RESULTS

  • ∼10,000 out of ∼18,500 primary care team members (physicians, nurse practitioners, physician assistants, nurses, pharmacists, etc.) have been trained
  • 16 percent increase in total PACT encounters in FY 2011 (e.g., face-to-face, phone, group, secure messaging)
  • 15 percent increase in same-day access to primary care physicians in FY 2011
  • Overall, urgent care visits by primary care patients decreased by 8 percent and admission rates decreased by 4 percent since the implementation of

PACT FOR MORE INFORMATION

Please contact: Richard Stark, MD (richard.stark@va.gov)

Suggested Citation:"Appendix B: A CEO Checklist for High-Value Health Care." Institute of Medicine. 2013. Best Care at Lower Cost: The Path to Continuously Learning Health Care in America. Washington, DC: The National Academies Press. doi: 10.17226/13444.
×

CARE DELIVERY PRIORITIES
INTEGRATED CARERIGHT CARE, RIGHT SETTING, RIGHT PROVIDER, RIGHT TEAMWORK

CASE Medical Team Training at the Veterans Health Administration

In order to improve the quality and efficiency of surgical procedures at the Veterans Health Administration (VHA), in 2003, the VA National Center for Patient Safety (NCPS) developed and launched a pilot medical team training (MTT) program focusing on patient-centered, checklist-guided briefings and debriefings in operating rooms. Key objectives of this program were to improve communication among clinicians in high-risk situations and to deliver safer care. This program was grounded in aviation’s high-reliability crew resource management (CRM) approach. Participation in the training program required—and continues to require—leadership, clinical, and support-service staff participation prior to and following the training (feedback on implementation results and pre-/post-attitudinal data is collected). Success among the pilot sites in both patient care (e.g., increased timeliness of care) and staff satisfaction (e.g., team skills) during the pilot led to a mandatory national roll-out of the program during subsequent years for all facilities with operating rooms. Following the mandatory roll-out, the MTT program became a voluntary, self-enrolled program available to any facility. The success of this initial program led to the expansion of team training and CRM techniques to a wider variety of clinical settings (e.g., inpatient wards, outpatient care, dental clinics, etc.).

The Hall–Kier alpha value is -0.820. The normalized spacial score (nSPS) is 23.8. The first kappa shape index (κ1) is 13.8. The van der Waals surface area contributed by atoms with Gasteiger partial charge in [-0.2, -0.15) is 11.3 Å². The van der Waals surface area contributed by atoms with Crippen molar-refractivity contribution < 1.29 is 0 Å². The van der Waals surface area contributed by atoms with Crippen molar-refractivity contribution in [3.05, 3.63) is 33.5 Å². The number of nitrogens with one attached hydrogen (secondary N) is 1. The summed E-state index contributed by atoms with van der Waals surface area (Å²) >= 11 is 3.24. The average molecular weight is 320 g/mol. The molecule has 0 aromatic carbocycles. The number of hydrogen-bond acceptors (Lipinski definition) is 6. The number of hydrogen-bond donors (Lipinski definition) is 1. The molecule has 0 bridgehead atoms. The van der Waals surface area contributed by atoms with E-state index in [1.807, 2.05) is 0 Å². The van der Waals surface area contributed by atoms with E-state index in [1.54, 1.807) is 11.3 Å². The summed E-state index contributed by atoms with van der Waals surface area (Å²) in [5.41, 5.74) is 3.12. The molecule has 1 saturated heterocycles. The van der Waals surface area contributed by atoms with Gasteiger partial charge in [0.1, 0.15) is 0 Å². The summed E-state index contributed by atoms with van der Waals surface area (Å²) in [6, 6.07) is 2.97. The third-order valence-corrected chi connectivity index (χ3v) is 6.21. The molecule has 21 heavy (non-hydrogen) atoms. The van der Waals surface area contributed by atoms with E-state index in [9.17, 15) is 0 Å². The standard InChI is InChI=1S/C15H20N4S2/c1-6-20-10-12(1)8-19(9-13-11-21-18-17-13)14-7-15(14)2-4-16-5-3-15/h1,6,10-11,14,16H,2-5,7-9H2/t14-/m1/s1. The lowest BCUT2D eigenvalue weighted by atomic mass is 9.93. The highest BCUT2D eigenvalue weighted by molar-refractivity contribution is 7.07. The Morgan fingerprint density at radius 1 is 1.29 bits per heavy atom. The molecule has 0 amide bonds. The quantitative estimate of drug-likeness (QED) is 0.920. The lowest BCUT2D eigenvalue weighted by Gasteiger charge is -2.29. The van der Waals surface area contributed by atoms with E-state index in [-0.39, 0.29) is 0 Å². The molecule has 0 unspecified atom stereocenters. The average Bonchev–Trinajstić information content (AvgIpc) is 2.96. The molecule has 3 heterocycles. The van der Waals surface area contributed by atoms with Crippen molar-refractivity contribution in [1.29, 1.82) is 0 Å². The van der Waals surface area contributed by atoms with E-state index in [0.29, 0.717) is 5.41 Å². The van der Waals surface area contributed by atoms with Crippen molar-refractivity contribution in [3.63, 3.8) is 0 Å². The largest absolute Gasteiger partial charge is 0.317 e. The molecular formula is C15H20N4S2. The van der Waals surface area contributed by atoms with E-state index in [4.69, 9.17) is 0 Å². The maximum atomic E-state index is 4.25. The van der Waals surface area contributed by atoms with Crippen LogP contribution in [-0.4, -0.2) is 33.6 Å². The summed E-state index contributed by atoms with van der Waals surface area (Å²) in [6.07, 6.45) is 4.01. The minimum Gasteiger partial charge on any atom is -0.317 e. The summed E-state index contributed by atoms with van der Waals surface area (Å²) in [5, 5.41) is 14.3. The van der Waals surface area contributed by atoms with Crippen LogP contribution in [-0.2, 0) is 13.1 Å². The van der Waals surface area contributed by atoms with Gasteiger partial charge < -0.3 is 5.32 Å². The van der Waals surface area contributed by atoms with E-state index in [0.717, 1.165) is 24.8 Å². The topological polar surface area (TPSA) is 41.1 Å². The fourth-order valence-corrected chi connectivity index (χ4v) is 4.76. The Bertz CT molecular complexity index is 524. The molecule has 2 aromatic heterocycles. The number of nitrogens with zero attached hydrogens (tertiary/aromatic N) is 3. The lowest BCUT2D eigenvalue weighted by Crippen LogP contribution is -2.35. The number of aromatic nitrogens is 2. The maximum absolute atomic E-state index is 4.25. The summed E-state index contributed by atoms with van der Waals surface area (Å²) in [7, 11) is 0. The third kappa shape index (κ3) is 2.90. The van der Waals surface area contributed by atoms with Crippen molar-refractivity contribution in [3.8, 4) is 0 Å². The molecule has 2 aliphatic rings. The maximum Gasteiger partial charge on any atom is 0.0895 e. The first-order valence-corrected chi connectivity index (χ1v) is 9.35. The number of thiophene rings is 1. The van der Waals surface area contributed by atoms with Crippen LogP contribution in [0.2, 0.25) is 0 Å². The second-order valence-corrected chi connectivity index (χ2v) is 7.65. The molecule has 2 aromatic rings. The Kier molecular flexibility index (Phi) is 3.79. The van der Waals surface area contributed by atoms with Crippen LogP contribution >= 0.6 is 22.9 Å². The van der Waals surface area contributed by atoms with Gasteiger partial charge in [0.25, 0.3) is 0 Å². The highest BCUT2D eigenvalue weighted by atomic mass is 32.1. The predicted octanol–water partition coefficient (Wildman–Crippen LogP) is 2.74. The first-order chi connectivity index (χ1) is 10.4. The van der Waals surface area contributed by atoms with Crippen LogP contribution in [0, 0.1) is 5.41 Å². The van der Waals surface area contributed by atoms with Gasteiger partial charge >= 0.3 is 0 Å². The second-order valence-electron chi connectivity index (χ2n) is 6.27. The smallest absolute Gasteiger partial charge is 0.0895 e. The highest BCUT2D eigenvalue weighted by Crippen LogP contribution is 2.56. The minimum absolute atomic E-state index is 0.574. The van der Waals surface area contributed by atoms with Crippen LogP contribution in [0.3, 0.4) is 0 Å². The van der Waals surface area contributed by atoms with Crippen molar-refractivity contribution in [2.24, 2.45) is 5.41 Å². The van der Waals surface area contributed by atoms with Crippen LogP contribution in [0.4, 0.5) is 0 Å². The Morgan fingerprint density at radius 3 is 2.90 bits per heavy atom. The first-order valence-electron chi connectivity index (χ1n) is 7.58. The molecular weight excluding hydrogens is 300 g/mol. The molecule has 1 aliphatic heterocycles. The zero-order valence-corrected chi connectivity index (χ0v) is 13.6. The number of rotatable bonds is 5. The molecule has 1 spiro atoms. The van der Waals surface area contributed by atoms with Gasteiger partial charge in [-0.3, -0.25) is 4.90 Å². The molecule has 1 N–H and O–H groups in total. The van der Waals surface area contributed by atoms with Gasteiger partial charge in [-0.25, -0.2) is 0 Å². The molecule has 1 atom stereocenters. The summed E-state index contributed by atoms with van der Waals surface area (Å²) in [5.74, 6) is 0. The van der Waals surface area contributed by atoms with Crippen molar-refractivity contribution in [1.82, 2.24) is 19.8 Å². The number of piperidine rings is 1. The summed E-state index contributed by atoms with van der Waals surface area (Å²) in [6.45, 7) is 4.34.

RESULTS

  • 18 percent decrease in surgical mortality
  • 17 percent decrease in surgical morbidity
  • 25 percent decrease in operating room adverse events

FOR MORE INFORMATION

Please contact: Robin R. Hemphill, MD, MPH (robin.hemphill@va.gov)

Suggested Citation:"Appendix B: A CEO Checklist for High-Value Health Care." Institute of Medicine. 2013. Best Care at Lower Cost: The Path to Continuously Learning Health Care in America. Washington, DC: The National Academies Press. doi: 10.17226/13444.
×

CARE DELIVERY PRIORITIES

imageShared Decision MakingPatient-Clinician Collaboration On Care Plans

CASE ThedaCare Collaborative Care Units